By George Munene
Availability and cost: these are the main drivers that have seen Kenyan animal feed traders opt to source the concentrates needed by farmers to increase output in animal production from neighboring Uganda and Tanzania.
“I can get 50 kilograms of maize bran from Uganda at a wholesale price of Sh900 which I’ll then sell for Sh1000 to farmers. Buying the bag from Kenyan millers costs Sh1100 which will mean having to sell it for Sh1200 to make a profit. A Sh100 price difference is a lot for a small-scale farmer looking to cut down on their production costs, naturally most opt for the cheaper alternative,” explains Wellingtone Serem a feed wholesaler at Eldoret.
Similarly, he points out wheat bran bought from a local milling company sets him back Sh842 and is sold to farmers for Sh950, while a similar 50-kilogram bag costs Sh760 imported from Uganda, this he can sell for a slightly cheaper Sh850.
The unavailability of local raw material has also driven Kenyan traders to source from her two neighbors. “If I relied solely on Kenyan milling factories to stock my shelves with animal feeds I would have already shut down my shop. Wheat bran is almost never available from wheat milling factories in the country, with the little that is offered coming nowhere near to satisfy existing demand,” Serem says.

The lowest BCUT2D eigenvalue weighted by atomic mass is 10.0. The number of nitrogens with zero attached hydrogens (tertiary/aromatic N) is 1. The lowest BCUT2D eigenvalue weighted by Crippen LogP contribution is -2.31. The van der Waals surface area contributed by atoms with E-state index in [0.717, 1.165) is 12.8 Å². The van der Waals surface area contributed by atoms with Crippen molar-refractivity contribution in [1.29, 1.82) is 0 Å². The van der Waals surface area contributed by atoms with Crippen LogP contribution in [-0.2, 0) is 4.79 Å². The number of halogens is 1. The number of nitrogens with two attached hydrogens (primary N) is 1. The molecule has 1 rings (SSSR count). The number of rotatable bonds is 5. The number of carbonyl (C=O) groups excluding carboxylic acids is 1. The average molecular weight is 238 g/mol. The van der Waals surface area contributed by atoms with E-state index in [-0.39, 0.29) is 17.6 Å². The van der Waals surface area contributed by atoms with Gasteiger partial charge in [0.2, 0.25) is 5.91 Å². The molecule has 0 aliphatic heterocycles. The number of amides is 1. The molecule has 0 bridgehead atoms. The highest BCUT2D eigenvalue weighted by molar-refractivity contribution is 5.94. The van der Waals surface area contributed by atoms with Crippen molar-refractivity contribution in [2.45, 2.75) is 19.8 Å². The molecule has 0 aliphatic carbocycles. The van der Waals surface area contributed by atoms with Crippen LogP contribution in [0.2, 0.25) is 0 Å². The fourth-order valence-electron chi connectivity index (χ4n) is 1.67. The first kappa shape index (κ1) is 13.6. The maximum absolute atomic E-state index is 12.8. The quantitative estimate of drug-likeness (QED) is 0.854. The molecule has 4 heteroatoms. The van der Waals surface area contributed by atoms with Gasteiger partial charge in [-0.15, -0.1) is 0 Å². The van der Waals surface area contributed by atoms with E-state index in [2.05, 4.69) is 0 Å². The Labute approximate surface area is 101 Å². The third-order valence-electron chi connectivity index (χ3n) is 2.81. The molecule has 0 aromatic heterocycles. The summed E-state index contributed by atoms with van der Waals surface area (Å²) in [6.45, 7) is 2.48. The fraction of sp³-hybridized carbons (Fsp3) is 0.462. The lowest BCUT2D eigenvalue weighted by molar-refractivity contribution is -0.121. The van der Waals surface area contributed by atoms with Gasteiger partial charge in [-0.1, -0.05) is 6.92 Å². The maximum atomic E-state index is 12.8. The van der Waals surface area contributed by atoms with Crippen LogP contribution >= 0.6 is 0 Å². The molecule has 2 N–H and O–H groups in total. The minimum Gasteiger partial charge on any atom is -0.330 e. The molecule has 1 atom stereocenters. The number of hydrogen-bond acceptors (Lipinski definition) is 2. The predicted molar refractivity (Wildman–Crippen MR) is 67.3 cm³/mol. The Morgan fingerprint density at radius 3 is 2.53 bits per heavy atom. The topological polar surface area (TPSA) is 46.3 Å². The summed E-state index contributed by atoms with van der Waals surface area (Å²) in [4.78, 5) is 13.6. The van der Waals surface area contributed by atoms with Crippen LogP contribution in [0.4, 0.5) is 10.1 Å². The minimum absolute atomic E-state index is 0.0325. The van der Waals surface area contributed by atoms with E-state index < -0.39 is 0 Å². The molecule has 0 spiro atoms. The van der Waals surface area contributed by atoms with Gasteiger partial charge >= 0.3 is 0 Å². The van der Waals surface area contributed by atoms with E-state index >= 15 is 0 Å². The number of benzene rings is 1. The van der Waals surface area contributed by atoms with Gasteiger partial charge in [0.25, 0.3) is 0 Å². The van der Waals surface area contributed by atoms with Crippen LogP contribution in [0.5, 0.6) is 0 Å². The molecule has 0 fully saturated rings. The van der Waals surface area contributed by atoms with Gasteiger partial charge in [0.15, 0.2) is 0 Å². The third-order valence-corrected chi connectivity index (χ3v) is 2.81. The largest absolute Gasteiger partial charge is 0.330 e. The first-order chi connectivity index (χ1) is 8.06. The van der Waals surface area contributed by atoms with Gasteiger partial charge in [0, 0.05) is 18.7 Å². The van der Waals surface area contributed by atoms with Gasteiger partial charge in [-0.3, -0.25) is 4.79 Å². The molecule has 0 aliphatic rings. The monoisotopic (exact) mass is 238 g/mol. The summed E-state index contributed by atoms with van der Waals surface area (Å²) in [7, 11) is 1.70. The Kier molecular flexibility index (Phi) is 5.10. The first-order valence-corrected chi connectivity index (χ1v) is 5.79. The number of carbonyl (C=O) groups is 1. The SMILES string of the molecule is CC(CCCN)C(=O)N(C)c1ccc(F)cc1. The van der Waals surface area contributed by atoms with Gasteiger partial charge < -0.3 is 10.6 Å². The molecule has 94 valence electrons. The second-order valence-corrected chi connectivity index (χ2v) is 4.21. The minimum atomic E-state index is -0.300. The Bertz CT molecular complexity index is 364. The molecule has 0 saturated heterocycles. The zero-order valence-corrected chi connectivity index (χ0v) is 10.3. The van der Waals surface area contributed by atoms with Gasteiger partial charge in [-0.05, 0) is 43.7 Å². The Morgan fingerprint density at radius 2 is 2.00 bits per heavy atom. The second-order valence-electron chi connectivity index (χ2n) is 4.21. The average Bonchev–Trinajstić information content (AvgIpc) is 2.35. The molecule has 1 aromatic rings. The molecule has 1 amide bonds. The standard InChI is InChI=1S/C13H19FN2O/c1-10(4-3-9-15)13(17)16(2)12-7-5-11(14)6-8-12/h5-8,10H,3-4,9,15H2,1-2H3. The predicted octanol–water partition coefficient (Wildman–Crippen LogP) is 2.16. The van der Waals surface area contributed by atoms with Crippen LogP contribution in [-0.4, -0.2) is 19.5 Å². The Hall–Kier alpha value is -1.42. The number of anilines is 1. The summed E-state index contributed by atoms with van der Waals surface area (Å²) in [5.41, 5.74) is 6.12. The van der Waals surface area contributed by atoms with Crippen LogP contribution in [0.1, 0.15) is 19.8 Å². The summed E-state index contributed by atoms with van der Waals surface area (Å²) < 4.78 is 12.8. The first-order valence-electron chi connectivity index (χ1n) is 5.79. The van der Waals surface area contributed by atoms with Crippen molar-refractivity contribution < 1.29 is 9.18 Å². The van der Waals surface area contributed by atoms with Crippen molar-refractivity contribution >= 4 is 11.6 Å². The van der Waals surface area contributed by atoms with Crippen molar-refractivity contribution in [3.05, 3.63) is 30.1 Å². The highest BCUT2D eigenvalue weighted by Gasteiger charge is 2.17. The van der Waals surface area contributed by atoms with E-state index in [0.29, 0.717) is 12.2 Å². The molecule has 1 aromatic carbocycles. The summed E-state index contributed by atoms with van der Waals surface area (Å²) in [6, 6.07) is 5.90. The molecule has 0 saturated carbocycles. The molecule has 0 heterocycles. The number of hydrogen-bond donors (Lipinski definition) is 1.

The case is similar for cotton seed cake with only one company based in Kitui producing the by-product of ginned cotton. This constitutes no more than a drop in the ocean of what the market needs. The same applies to sunflower seedcake which he gets from suppliers in Tanzania and Uganda where its supply is plentiful.
These feed constituents can be fed to cows singularly but are often assembled by farmers to make a dairy meal facsimile. With the ever-rising price of dairy meal in the country, farmers are now opting against buying from manufacturers, choosing instead to make their own which reduces their cost of production.
However with a tonne of these raw materials costing over Sh800,000 to bring across the country’s borders, very few farmers are able to source for feeds individually. Wellingtone also notes that it takes time to establish trustworthy sources; “I have been to homes of the people I work with in both Uganda and Tanzania, this is vital as the whole business works off trust: I might send one million shillings and be put on a queue and have to wait for when the feeds become available. Once available I have a broker who sources trailers looking for return goods and loads them before they get back into the country.” he explains.
Quality checks are conducted by Kephis at the country’s border to ensure any feeds entering the country meet the set efficacy standards.
Wellingtone Serem: 0723092409